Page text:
PageRank (PR) — it is the algorithm used by Google search to rank sites in search results. PageRank was named after Larry Page, one of the founders of Google. PageRank — it is a way of measuring the importance of the pages on a site. According to Google:
PageRank works by counting the number and quality of links to a page to determine a rough estimate of how important the website is. The underlying assumption is that more important websites are likely to receive more links from other websites.
This is not the only algorithm used by Google to organize search results, but it is the first algorithm used by the company. and it is the most famous.
The above measure of centrality is not implemented for multigraphs.
PageRank Algorithm displays a probability distribution used to represent the probability that a person accidentally clicks on links to land on any particular page. PageRank can be calculated for collections of documents of any size. Several research papers suggest that the distribution is evenly distributed among all documents in a collection at the beginning of the computational process. PageRank calculations require several passes, called “iterations”, through the collection to adjust the estimated PageRank values to more closely reflect the theoretical true value.
Assume that the small universe consists of four web pages: A, B, C, and D. Links from a page to itself or multiple outbound links from one page to another page are ignored. PageRank is initialized to the same value for all pages. In the original form of PageRank, the sum of PageRank across all pages was the total number of pages on the Internet at that time, so each page in this example would have an initial value of 1. However, later versions of PageRank and For the remainder of this section, assume a probability distribution between 0 and 1 Therefore, the starting value for each page in this example is 0.25.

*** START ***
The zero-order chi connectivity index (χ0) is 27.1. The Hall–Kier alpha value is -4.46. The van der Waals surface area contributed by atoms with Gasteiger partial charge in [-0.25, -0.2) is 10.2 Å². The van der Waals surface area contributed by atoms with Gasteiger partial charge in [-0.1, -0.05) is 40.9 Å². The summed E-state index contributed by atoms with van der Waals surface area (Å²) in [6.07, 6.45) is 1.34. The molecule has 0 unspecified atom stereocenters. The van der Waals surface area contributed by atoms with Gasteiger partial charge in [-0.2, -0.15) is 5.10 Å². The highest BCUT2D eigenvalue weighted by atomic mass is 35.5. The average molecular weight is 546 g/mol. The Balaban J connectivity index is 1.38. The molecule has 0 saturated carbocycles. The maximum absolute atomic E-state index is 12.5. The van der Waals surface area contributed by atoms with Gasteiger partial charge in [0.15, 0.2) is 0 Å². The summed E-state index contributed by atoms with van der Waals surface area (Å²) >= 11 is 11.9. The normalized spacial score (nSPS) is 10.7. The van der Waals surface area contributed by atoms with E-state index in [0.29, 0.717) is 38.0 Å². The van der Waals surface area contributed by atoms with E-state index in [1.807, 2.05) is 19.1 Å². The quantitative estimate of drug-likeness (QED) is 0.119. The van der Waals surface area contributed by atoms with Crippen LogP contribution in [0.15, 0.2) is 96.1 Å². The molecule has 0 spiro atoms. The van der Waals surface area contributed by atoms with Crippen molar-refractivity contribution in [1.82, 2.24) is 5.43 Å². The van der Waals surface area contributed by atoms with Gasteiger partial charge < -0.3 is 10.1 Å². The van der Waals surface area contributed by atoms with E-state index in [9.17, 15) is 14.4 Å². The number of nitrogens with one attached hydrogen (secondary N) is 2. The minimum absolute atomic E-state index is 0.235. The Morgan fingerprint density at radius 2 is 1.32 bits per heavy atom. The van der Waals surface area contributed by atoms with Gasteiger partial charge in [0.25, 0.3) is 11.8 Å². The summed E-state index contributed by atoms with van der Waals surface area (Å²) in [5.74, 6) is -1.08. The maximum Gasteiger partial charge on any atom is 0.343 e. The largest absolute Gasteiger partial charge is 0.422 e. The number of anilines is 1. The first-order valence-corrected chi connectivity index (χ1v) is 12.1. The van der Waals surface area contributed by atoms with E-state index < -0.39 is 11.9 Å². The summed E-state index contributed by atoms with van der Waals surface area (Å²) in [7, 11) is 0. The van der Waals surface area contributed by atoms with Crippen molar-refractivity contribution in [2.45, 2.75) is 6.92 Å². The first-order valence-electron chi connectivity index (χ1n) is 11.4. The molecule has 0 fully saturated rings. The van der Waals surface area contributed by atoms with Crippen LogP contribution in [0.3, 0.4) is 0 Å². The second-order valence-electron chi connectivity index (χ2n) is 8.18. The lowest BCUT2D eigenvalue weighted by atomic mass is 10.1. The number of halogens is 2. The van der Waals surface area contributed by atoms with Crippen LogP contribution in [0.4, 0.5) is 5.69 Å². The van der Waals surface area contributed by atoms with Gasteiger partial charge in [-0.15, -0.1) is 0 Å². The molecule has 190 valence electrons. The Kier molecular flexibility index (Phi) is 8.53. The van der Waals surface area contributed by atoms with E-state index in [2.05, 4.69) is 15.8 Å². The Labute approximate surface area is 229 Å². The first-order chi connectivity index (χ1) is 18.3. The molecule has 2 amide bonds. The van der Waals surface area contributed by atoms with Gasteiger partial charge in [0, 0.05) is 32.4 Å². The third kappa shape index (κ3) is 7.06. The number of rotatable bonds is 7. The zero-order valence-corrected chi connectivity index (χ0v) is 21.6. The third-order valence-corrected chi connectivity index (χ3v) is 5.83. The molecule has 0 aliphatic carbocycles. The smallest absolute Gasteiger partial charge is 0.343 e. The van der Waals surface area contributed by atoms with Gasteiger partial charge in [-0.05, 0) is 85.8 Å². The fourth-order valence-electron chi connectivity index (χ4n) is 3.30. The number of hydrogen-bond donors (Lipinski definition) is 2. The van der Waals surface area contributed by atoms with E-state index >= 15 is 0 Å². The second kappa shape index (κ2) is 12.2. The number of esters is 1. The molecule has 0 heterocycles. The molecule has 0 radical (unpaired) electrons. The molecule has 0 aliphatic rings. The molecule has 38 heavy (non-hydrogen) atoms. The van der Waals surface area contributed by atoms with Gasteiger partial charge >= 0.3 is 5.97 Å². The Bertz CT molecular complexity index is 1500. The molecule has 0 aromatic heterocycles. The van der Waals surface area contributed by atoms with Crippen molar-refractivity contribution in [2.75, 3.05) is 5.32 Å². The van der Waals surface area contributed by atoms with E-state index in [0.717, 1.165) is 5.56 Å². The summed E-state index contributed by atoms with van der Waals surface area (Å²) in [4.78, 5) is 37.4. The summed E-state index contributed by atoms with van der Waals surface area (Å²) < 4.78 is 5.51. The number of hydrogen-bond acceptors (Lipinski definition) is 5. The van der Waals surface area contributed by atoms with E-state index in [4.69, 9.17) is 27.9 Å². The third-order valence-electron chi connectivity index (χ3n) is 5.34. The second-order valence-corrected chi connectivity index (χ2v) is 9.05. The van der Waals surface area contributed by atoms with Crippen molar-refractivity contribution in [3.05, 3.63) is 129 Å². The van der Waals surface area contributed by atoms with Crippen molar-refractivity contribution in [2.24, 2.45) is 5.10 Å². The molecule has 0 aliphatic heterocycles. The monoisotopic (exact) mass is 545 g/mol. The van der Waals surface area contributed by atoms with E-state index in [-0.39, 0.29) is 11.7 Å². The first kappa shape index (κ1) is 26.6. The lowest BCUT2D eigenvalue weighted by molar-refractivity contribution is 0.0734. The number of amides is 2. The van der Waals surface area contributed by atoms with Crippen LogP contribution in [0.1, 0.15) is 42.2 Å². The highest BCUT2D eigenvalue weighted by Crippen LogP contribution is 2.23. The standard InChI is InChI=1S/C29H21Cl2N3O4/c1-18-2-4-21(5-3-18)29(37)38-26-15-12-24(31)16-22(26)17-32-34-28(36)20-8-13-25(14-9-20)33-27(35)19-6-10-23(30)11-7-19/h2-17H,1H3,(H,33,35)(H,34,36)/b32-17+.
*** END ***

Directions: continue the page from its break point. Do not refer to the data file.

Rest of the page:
The PageRank carried over from this page to its outbound link targets in the next iteration is split equally among all outbound links.
If the only links in the system were from pages B, C and D to A, each link would pass 0.25 PageRank to A on the next iteration, for a total of 0.75.
Suppose instead that page B contains a link to pages C and A, page C contains a link to page A, and page D contains links on all three pages. So in the first iteration, page B will pass half of its existing value, or 0.125, to page A, and the other half, or 0.125, to page C. Page C will pass all of its existing value, 0.25, only page, to which he links, A. Since D had three outbound links, it would move one third of its existing value, or approximately 0.083, to A. At the end of this iteration, page A will have a PageRank of approximately 0.458.
In other words, the PageRank assigned to an outbound link is equal to the document's own PageRank divided by the number of outbound links L ().
In general, the PageRank value for any page u can be expressed as:
i.e. the PageRank value for page u depends on the PageRank values for each page v contained in the set Bu (the set containing all pages that link to page u) divided by the number L (v) of links from page v. The algorithm includes a damping factor to calculate the page rank. This is similar to the income tax that the government extracts from it, despite the fact that it pays it itself.
Below is the code to calculate the page rank.
The above code is function that was implemented in the networkx library.
To implement the above in networkx, you will need to do the following:
Below is the output you get on IDLE after the required settings.